December 9, 2016 The Ataris Roll Into Revolution Music Hall Amityville, NY 12-4-16
Skateboards, dogtags, and skin-tight skinny jeans, the early 2000’s feel so far away, right? Not with Pop Punk heroes The Ataris. Fast-paced and harmonically driven, Indiana’s The Ataris have built a unique career for themselves to say the least, breaking out onto the early 2000s Alternative music scene with their fourth studio album, 2003’s So Long, Astoria. Featuring chart-topping singles “In This Diary” and “The Saddest Song,” So Long, Astoria is a staple of any Pop Punk fan’s collection, and deservedly so. With track after track of infectious choruses and lamenting lyrics, The Ataris successfully hit a homerun with its release, selling well over 700,000 copies and attaining Gold status.
However, after a number of personal, financial, and artistic differences, the So Long, Astoria lineup decided to part ways in late 2004. Yet, after many revivals and reunion tours, The Ataris have still kept their legacy alive with band leader Kristopher Roe at the helm. Now a couple of years removed from the So Long, Astoria reunion tour, they are led by Roe along with a lineup of Bassist Bryan Nelson, Lead Guitarist Thomas Holst, and Drummer Nick Turner aiming to make Pop Punk great again on The Ataris 2016 Winter Tour.
Inventively titled, the seasonal tour commenced on December 1st in Scranton, PA, and is set to run through the month until December 23rd, concluding in Lafayette, LA. Just a few days in, on Sunday, December 4th, The Ataris made their way out to Amityville, Long Island to host Revolution Bar and Music Hall, marking their first New York area stop of the Northeast leg.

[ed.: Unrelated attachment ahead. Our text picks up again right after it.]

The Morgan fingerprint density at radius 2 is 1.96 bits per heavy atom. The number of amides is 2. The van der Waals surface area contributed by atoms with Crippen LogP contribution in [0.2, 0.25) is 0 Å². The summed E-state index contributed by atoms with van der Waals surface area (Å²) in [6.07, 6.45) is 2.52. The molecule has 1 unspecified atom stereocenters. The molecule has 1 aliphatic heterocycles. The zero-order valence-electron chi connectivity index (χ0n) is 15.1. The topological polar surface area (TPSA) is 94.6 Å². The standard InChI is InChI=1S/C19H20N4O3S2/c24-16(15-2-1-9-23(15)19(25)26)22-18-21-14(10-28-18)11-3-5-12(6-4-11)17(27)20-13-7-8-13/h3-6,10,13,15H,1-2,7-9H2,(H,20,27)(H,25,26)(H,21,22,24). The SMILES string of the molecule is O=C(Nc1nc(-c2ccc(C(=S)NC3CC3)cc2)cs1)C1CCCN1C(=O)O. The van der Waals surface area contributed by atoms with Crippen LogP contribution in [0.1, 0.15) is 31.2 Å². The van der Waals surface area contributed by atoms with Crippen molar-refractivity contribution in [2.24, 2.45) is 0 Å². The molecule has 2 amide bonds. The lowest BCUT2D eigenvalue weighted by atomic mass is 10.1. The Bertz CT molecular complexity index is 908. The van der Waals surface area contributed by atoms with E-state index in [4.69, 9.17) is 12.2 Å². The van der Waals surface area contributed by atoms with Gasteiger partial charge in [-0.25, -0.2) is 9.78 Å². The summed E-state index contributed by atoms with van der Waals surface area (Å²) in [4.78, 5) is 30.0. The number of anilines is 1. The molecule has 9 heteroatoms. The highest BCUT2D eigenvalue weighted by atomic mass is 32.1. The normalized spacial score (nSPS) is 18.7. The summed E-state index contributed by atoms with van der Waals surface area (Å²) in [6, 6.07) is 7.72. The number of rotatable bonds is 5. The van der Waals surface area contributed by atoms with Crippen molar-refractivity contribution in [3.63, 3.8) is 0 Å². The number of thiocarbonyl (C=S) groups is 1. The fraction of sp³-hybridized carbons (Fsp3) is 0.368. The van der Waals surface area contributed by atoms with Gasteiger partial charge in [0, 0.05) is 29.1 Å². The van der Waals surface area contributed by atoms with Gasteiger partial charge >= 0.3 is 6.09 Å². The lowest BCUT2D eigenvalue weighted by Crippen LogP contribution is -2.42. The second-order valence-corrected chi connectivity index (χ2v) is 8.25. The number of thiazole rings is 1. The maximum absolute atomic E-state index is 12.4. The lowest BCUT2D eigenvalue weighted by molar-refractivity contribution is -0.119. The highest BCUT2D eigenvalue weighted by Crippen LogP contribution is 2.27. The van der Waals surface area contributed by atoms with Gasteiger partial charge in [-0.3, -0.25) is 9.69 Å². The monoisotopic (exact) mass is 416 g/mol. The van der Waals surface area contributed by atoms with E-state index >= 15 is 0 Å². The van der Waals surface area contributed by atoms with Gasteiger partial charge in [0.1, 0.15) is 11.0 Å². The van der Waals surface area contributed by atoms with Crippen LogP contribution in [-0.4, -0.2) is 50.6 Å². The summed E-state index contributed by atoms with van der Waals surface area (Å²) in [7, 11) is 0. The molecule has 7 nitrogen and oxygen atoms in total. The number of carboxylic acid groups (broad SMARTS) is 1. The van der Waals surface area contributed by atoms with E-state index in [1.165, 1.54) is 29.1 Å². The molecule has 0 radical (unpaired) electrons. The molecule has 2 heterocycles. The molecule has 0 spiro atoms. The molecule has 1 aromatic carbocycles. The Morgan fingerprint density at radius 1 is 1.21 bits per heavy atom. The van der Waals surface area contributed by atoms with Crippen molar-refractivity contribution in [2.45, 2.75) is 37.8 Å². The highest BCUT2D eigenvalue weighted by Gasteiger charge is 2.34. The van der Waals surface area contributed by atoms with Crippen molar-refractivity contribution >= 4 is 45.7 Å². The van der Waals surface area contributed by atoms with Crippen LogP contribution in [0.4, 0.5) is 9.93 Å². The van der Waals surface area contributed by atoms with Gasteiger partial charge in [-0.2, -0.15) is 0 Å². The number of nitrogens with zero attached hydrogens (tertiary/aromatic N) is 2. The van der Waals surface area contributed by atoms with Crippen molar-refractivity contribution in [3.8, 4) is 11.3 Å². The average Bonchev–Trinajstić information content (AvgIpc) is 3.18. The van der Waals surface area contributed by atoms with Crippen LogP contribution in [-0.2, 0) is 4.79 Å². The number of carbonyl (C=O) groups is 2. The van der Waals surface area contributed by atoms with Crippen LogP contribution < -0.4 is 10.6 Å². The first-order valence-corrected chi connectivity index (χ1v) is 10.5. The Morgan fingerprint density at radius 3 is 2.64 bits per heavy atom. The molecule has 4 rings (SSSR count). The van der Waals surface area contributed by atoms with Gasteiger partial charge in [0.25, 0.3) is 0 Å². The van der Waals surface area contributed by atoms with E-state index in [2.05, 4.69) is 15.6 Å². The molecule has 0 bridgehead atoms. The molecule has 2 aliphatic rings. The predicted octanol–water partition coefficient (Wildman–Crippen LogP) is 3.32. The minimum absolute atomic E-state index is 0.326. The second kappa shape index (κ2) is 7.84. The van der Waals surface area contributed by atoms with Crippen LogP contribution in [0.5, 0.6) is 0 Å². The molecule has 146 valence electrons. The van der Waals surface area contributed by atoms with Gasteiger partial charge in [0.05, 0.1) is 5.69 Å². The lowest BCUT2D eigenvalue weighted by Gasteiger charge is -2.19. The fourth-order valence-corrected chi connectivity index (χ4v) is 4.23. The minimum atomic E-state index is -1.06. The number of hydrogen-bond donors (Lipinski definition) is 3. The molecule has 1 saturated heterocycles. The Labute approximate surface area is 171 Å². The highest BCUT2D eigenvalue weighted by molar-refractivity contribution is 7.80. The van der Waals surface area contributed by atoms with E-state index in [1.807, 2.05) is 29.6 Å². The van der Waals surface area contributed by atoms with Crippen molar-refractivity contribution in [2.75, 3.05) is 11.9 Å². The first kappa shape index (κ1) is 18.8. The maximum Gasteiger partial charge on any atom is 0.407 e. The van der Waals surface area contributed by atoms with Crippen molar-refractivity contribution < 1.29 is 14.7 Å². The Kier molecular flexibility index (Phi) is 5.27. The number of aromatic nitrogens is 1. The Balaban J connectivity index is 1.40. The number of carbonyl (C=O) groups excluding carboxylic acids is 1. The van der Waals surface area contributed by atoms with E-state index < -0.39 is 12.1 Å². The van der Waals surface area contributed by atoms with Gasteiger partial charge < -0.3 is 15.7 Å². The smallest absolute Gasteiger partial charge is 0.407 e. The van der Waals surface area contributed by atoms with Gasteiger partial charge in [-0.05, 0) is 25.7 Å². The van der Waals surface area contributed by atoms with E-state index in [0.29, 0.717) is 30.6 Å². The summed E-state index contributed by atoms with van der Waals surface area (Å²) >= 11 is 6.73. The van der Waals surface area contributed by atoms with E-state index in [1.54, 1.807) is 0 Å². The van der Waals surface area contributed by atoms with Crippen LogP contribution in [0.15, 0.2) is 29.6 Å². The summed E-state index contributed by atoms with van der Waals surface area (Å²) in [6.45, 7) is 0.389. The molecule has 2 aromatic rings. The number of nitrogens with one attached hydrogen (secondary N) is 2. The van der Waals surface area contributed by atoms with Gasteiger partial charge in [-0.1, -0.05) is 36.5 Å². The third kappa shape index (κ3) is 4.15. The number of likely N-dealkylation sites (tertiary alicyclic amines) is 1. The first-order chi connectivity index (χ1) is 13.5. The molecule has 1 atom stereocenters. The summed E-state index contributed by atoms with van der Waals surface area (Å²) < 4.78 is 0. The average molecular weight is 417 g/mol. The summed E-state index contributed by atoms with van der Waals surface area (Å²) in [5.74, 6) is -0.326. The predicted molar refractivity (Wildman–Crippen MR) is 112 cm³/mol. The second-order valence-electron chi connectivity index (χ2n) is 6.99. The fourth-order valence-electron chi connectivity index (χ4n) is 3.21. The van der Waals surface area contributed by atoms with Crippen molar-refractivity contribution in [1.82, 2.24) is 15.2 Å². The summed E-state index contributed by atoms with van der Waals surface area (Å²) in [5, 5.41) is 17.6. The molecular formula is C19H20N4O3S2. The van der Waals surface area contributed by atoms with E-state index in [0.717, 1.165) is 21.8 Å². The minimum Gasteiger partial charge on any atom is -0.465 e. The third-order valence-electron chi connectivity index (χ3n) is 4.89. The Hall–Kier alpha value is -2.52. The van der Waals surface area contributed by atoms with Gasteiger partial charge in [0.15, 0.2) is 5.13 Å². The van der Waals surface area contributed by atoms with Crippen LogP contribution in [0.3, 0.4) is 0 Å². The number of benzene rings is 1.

A well-known and popularly frequented music venue for fans of Alternative and Hard Rock, Revolution Bar and Music Hall radiates the sound of the Long Island scene and beyond. The opaque lighting and the vibrant red glow of the venue are peculiarly comforting, as is the humble floorspace; not overbearingly spacious, but does not pack the crowd like sardines. That said, fans casually lined the bar and seating areas of the venue as the local openers began to take their positions onstage.
First up was the Bellmore, NY Pop Punk outfit All New Episode coming in like a bullet. Commencing with songs from their 2011 debut EP, Huge Mistake!, they married elements of Ska, old-school Punk, and Surf Rock. The female-led foursome evoked their energetic, catchy tunes to set the mood for the anticipated headliners. A sure highlight of their spirited performance was a rendition of Wheatus’ famed “Teenage Dirtbag,” which drove the crowd in a wild nostalgic frenzy of loud, out-of-tune amicable singing. The group brought playful, fun energy to the stage, led by dynamic and vibrant vocalist Noko, who jumped, kneeled, and even kissed crowd members on the cheek in the process.
Following All New Episode’s brief set, locals Me the Enemy hit the stage next. Although they may have lacked the dynamic spark that the previous band held, Me The Enemy drew in quite a crowd with their unique blend of moody Pop Punk reminiscent of Modern Baseball, and engaged in their own witty banter about friday night parties. Despite technical issues, the budding group left the stage with scores cheering for more.